If you’re sleeping poorly at night, it might be tempting to catch some z’s during the day to make up for that. Doing this can unfortunately be the start of a vicious cycle of poor sleep as regular or late naps are proven to decrease night time sleep quality and length.
If you absolutely must nap, try to limit it to thirty minutes or less early in the day, but that best way to avoid the bad effects of napping is to avoid them all together.
Those who nap frequently are also more likely to be depressed, overweight and unfit, so napping isn’t just bad for your sleep quality, it’s also bad for your physical wellbeing!
9/17 – Use Lavender
Lavender doesn’t just smell great, it can help to lower blood pressure and generally relax you. If you smell lavender for two minutes at a time in three 10-minute intervals, you can increase the amount of deep sleep you have and wake up feeling much more well rested the next morning.
If you’re breathing the lavender in deeply it can also have the added effect of also acting as a deep breathing exercise, helping you to relax further.
10/17 – Wear Socks in Bed
For some people nothing feels weirder than wearing socks to bed, but one of the best ways to get to sleep quickly is to keep your hands and feet warm. This is especially true in winter when the extremities get cold.
Good blood flow to your extremities cools down your core, slowing your metabolism and making it easier to fall asleep. Wearing socks decreases heat loss through your feet meaning that blood flow to the area will remain strong.
11/17 – Drink chamomile tea
Even more popular than a lavender oil, chamomile herb brewed into tea has been used for centuries as a gentle sleep aid. Chamomile also has anti-inflammatory and anti-bacterial properties., and the tea brewed from German Chamomile (sweeter), or Roman Chamomile (extremely bitter) , has a relaxing and calming effect enabling the body to enter a state of sleep easier. It is safe to give to children and babies too.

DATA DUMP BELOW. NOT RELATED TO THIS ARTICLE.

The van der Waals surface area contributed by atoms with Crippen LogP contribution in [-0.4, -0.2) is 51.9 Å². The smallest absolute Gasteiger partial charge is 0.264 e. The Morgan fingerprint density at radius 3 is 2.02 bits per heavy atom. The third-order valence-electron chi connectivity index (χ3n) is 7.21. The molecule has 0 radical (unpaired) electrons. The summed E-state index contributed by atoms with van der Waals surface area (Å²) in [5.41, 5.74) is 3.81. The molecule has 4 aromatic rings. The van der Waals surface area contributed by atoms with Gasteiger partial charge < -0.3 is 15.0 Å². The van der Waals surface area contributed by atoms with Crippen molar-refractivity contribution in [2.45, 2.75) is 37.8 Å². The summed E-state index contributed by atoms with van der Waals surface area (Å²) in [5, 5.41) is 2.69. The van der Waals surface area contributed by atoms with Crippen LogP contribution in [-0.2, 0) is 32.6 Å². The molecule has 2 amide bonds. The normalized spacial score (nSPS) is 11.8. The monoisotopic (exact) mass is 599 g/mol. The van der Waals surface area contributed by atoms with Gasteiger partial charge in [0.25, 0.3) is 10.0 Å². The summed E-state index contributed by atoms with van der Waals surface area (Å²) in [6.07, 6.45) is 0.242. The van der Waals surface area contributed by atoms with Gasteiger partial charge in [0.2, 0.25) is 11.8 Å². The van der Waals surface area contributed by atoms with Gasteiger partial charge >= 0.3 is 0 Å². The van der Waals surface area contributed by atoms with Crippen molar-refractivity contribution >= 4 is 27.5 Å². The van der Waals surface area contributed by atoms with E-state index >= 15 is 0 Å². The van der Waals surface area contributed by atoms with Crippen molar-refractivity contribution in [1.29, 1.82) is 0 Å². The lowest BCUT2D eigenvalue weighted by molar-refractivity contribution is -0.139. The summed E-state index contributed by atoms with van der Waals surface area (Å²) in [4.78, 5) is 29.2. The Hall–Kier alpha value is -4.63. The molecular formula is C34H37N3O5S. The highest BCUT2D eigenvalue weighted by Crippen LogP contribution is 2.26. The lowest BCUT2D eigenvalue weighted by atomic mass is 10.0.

12/17 – Valerian
Valerian can be used for non-prolonged use. Unlike other sleep-inducing “sedatives” you cannot overdose or become dependent on it, but using it for longer than six weeks or more, can start making you feel “foggy”, dizzy or drowsy and not very clear-headed. Known for inducing sleepiness, it’s not recommended in combination with alcohol, or pharmaceutical sedatives.
13/17 – Melatonin
This one is a clear no brainer – it is a synthetic version of the very neurochemical that your brain produces to induce a state of sleep. There is clear clinical evidence that melatonin can decrease “sleep latency” (the time it takes your brainwaves to enter a delta wave, or sleep state), increases feelings of “sleepiness,” and help to regulate your general sleep pattern by regulating the regular cyclic production of melatonin in your brain.
14/17 – Regulate your bedroom temperature
It is a scientific fact that entering a sleep state is close to impossible for most people if your body temperature is outside of an optimal range. A room temperature of between 65 to 70 degrees Fahrenheit seems best for most people as a body that is too hot or too cold cannot fall asleep. Studies have found that room temperature can affect sleep quality more than external noise.
15/17 – Clear your mind
Like the Military Method, and meditation, this can be learned quite easily. You don’t have to get all zen, and become a yogi to meditate yourself into a relaxed state. Merely decluttering your mind of errant thoughts, tomorrow’s problems, and overthinking can relax you enough to start the descent into the delta (Sleep state) brainwaves. Start by focusing (not too hard – sleep is not a math problem) on one light subject or thought. Follow that thought. Keep following… and fall asleep.
16/17 – Don’t over-hydrate before bed
Remember how your parents were never happy when you asked for that umpteenth glass of water before bed. Well, they knew that a “full bladder” doesn’t help your quality of sleep at all.
Drinking large amounts of liquids before bed can lead to similar symptoms, though some people are more sensitive than others.
Although hydration is usually healthy and recommended, minimizing your fluid intake in the last few hours before you attempt to sleep may make for a deeper sleep, and pay your last visit to the bathroom just before you hop into bed.
*Nocturia is the medical term for excessive urination during the night can affect sleep quality and daytime energy.
17/17 – Are you comfortable?
Obvious, isn’t it? Are you tossing and turning because your mattress is saggy or lumpy, or just too hard? Before you think you have a sleep disorder because you toss and turn every night, get a second opinion on the state of your mattress. Sometimes you get used to being uncomfortable in such small increments, that it feels normal and you think the tossing and turning is not insomnia, but because you are sleeping like a contortionist!